After almost a decade of the process and in some cases negative coverage by the media, the citizens of both Serbia and Kosovo seem to be relatively strong in their support of the dialogue. The percentage in support for the dialogue is slightly different in Kosovo and Serbia. Kosovar citizens seem to have a stronger support with 68% compared to the Serbian citizens with 51%. This, rather high percentage of the support for the dialogue in both countries challenges the common assumption that the dialogue is not popular. This would seem to suggest that the citizens see a value and a benefit in the dialogue process. However, this assumption is undermined, with the very high percentage of the citizens in Kosovo (80%) and Serbia (90%) who do not see any personal benefit from the dialogue. This result, can imply that citizens see the dialogue as a responsibility of the elites, or a process happening at the macro level, not touching their lives. Perhaps, the high percentage of the citizens in both countries, that do not perceive the dialogue to have personal benefits to them is a manifestation of a lack of effective communication from the EU and more importantly the governments in Kosovo and Serbia, about the benefits the dialogue.
The negative perceptions of citizens towards the benefits of the dialogue, seem to be connected with the citizen perceptions of the transparency of the process. In Serbia, only 17% have said that they are familiar with the content of the dialogue and considered it transparent, where as in Kosovo this figure is even lower at 11%. In this sense, a common denominator for both societies emerges, as citizens in both countries seem to agree that the dialogue lacks transparency. In Serbia 82% of the citizens said that the dialogue is partly or not at all transparent, while in Kosovo 77% said the dialogue is not transparent or completely lacks transparency. Transparency or the extent of it is an inherent challenge with the processes of facilitations/mediation of disputes between parties. Facilitators are faced with the difficult dilemma of when, what and how much to reveal to the public, in order to not spoil or create backlash on potential compromise solutions.
• Majority of citizens of Kosovo and Serbia support the dialogue process; however, they have diametrically opposed perception of the goals of the dialogue. While most Kosovo citizens believe the goal of the dialogue is mutual recognition, in Serbia the goal is perceived to be return of Kosovo to Serbia with wider autonomy;
• Citizens of Kosovo and of Serbia largely share their negative perceptions of the dialogue process, with respect to transparency and its impact. Most citizens of Kosovo and Serbia think that the dialogue lacked transparency and it did not change anything or that they had any personal benefits from the process. This suggests significant shortcoming in communication approaches of the EU and governments of Kosovo and Serbia;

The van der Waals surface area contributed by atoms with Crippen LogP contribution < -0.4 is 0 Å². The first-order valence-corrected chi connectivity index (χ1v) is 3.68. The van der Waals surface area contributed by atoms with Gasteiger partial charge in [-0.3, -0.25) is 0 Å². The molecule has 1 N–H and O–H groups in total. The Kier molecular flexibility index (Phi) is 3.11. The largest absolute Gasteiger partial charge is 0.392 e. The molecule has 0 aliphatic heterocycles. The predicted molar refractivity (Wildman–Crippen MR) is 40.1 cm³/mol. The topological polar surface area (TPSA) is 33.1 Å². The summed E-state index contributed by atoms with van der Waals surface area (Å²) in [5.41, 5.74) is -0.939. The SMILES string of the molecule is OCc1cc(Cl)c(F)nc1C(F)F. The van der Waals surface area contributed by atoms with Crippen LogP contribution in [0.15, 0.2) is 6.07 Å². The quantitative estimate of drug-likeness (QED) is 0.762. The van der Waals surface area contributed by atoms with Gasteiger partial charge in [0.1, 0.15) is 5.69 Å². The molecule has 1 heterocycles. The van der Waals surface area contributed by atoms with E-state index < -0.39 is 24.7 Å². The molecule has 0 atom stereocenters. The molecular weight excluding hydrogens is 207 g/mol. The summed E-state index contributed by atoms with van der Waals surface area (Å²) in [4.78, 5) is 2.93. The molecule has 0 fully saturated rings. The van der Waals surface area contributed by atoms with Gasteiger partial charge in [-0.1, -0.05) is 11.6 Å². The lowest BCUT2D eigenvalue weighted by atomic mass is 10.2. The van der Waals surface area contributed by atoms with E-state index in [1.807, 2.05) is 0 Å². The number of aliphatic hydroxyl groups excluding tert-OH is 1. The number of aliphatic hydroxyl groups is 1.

• Citizens of Serbia are less optimistic compared to Kosovo citizens about the future of therelations between the two countries. Majority of the Serbs do not expect to see normalization of relations with Kosovo Albanians regardless of the outcome of the dialogue;
• The citizens’ perception of the Kosovo-Serbia dialogue seems to suggest that they do not view the process to mean normalization between the two societies of the countries, but it is rather seen as normalization between state authorities. Agreements and achievements in the dialogue that are reached in Brussels do not see to be translated in the same way in the society as a whole. In other words, a final agreement between Kosovo and Serbia that would be seen to constitute achievement of normalization, would not signify the same for the citizens in both countries. Therefore, normalization of the relations process should not supplant the clear necessity that these result show for a process of reconciliation and healing between peoples of Serbia and Kosovo.
This report is published in the framework of the regional project "Western Balkans Security Barometer" supported by the National Endowment for Democracy (NED). The views presented in this report are perceptions of the respondents and do not necessarily represent the views of Kosovar Centre for Security Studies and Belgrade Centre for Security Policy. Opinions expressed in this report do not necessarily represent the views of the National Endowment for Democracy (NED).